Job accommodation

Job accommodations, through modifications or adjustments to job processes, work environments and/or work schedules, are a key component of stay-at-work and return-to-work programs that are designed to ensure workers with work- or non-work-related injuries or illnesses (physical or mental) are able to sustain their employment. IWH conducts a wide range of research in this area, exploring barriers and facilitators to successful job accommodation, as well as disclosure of disability and other complex issues surrounding the accommodation of injured or ill workers. 

Featured

A drawing of a man pulling on the cork stopper off a bottle
At Work article

Addressing communication issues faced by supervisors, case managers key to well-run RTW process

Disability management depends on communication, and according to an IWH study, in large and complex organizations, communication "bottlenecks" tend to converge around two roles in particular: front-line supervisors and case managers.
Published: October 8, 2019
Two workers at a window shutters manufacturing shop floor
At Work article

Despite pain and fatigue, older workers with chronic conditions want to work to age 65

Having a health condition or a chronic disease can be challenging for older workers, but it doesn't necessarily decrease their desire to work and retire at about the same age as healthy peers, finds an IWH study of retirement expectations.
Published: July 30, 2019
Journal article
Journal article
Journal article

Workplace accommodations following work-related mild traumatic brain injury: what works?

Published: Disability and Rehabilitation, February 2020
Journal article
Journal article

Communication and collaboration among return-to-work stakeholders

Published: Disability & Rehabilitation, November 2019
A drawing of a man pulling on the cork stopper off a bottle
At Work article

Addressing communication issues faced by supervisors, case managers key to well-run RTW process

Disability management depends on communication, and according to an IWH study, in large and complex organizations, communication "bottlenecks" tend to converge around two roles in particular: front-line supervisors and case managers.
Published: October 2019
Two workers at a window shutters manufacturing shop floor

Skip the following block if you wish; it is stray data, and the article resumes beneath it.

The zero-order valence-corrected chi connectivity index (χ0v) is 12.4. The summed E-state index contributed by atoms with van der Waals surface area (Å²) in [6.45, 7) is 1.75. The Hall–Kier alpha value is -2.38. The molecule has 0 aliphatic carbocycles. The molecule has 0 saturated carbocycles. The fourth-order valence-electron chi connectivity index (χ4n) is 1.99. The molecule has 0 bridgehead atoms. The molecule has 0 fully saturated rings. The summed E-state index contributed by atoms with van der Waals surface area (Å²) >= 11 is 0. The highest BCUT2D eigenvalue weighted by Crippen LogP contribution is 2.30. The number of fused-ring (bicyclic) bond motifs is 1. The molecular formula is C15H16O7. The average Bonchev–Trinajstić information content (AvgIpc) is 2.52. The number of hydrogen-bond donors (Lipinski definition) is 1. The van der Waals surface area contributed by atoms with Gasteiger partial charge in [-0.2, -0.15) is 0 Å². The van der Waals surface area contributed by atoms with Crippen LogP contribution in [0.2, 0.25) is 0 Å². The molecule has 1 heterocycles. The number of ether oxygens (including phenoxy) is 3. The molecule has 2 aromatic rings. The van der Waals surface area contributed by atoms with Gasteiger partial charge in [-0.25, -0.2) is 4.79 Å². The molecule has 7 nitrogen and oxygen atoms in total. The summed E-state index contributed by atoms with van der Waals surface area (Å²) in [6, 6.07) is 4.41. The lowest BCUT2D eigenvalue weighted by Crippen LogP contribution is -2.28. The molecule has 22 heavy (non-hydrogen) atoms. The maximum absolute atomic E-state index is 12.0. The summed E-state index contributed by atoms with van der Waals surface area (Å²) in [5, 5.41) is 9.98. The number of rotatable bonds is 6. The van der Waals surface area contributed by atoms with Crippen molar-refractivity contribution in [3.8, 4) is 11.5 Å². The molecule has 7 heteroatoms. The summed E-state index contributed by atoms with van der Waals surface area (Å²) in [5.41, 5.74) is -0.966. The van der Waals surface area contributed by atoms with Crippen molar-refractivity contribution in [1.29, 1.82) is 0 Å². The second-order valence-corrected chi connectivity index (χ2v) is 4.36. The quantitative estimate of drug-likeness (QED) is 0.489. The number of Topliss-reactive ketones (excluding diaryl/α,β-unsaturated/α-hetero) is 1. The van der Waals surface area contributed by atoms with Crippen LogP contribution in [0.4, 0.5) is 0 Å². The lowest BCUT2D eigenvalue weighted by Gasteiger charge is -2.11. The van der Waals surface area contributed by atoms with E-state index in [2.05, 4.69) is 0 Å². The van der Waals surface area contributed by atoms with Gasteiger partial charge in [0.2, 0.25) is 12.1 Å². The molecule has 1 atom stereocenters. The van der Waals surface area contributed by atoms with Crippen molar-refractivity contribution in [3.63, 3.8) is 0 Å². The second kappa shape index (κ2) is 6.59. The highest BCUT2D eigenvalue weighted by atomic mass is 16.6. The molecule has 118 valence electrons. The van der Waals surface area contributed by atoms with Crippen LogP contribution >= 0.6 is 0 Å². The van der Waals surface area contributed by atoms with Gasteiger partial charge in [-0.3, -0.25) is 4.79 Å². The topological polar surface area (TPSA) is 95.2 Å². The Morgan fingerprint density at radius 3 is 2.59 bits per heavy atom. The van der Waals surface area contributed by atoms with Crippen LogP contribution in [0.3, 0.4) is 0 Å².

At Work article

Despite pain and fatigue, older workers with chronic conditions want to work to age 65

Having a health condition or a chronic disease can be challenging for older workers, but it doesn't necessarily decrease their desire to work and retire at about the same age as healthy peers, finds an IWH study of retirement expectations.
Published: July 2019
A man feeds his mom at a hospital bedside
At Work article

Raising awareness about caregiver supports results in savings for employer: study

It's one thing to have workplace policies to support employees with unpaid caregiving duties at home. It's another to raise awareness about such policies among staff and their supervisors. That alone can result in savings for the employer, according to a new cost-benefit analysis.
Published: July 2019
The Conversation logo
IWH in the media

Employers miss out on talent by overlooking workers living with disabilities

One reason for the lower employment participation rates of people with disabilities is that employers often have prohibitive concerns and pessimistic ideas about hiring people with disabilities. But research conducted as part of the Canadian Disability Participation Project, by a team that includes IWH's Dr. Arif Jetha, suggests that many of the most common employer concerns about hiring people with disabilities are unfounded, writes project lead Dr. Silvia Bonnacio.
Published: The Conversation, July 2019
Journal article
Journal article

Impact of a caregiver-friendly workplace policies intervention: a prospective economic evaluation

Published: Journal of Occupational and Environmental Medicine, June 2019
Vector diagram of three hands each holding a differently coloured puzzle piece
Tools and guides

Supporting return to work among employees with musculoskeletal or mental health conditions: an evidence-based practical resource

This resource synthesizes the research evidence on the practical solutions that workplaces can implement (in conjunction with workers' compensation, insurance and health-care authorities) to support the return to work of employees with musculoskeletal disorders or mental health conditions.
Published: May 2019